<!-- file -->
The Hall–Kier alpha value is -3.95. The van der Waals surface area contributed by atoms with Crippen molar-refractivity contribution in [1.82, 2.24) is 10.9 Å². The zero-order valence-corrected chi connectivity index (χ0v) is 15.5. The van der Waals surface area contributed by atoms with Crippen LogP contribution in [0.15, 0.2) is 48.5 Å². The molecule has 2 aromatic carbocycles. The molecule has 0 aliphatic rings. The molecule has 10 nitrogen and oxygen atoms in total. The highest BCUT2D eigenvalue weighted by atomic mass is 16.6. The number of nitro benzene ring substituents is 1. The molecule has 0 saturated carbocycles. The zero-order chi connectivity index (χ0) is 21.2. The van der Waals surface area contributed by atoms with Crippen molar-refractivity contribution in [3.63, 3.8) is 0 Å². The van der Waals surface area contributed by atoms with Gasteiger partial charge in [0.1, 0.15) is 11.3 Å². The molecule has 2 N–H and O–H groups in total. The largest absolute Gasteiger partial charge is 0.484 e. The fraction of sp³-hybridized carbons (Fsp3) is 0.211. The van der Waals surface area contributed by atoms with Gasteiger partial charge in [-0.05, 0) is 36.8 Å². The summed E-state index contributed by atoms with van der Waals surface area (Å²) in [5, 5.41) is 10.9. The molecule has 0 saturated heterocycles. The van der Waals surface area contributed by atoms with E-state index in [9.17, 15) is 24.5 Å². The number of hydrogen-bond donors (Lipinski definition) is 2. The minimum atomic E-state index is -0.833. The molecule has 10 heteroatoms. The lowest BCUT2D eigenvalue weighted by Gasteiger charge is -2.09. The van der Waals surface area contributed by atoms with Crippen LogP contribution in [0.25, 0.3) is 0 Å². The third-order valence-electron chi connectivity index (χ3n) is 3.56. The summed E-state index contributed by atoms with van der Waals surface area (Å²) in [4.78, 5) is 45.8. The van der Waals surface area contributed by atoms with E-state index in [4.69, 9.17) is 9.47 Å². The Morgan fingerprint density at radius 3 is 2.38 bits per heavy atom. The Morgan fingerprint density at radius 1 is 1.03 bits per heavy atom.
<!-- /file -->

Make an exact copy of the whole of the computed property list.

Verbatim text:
The Hall–Kier alpha value is -3.95. The van der Waals surface area contributed by atoms with Crippen molar-refractivity contribution in [1.82, 2.24) is 10.9 Å². The zero-order valence-corrected chi connectivity index (χ0v) is 15.5. The van der Waals surface area contributed by atoms with Crippen LogP contribution in [0.15, 0.2) is 48.5 Å². The molecule has 2 aromatic carbocycles. The molecule has 0 aliphatic rings. The molecule has 10 nitrogen and oxygen atoms in total. The highest BCUT2D eigenvalue weighted by atomic mass is 16.6. The number of nitro benzene ring substituents is 1. The molecule has 0 saturated carbocycles. The zero-order chi connectivity index (χ0) is 21.2. The van der Waals surface area contributed by atoms with Crippen molar-refractivity contribution in [3.63, 3.8) is 0 Å². The van der Waals surface area contributed by atoms with Gasteiger partial charge in [0.1, 0.15) is 11.3 Å². The molecule has 2 N–H and O–H groups in total. The largest absolute Gasteiger partial charge is 0.484 e. The fraction of sp³-hybridized carbons (Fsp3) is 0.211. The van der Waals surface area contributed by atoms with Gasteiger partial charge in [-0.05, 0) is 36.8 Å². The summed E-state index contributed by atoms with van der Waals surface area (Å²) in [5, 5.41) is 10.9. The molecule has 0 saturated heterocycles. The van der Waals surface area contributed by atoms with E-state index in [9.17, 15) is 24.5 Å². The number of hydrogen-bond donors (Lipinski definition) is 2. The minimum atomic E-state index is -0.833. The molecule has 10 heteroatoms. The lowest BCUT2D eigenvalue weighted by Gasteiger charge is -2.09. The van der Waals surface area contributed by atoms with Crippen LogP contribution in [0.25, 0.3) is 0 Å². The third-order valence-electron chi connectivity index (χ3n) is 3.56. The summed E-state index contributed by atoms with van der Waals surface area (Å²) in [4.78, 5) is 45.8. The van der Waals surface area contributed by atoms with E-state index in [4.69, 9.17) is 9.47 Å². The Morgan fingerprint density at radius 3 is 2.38 bits per heavy atom. The Morgan fingerprint density at radius 1 is 1.03 bits per heavy atom.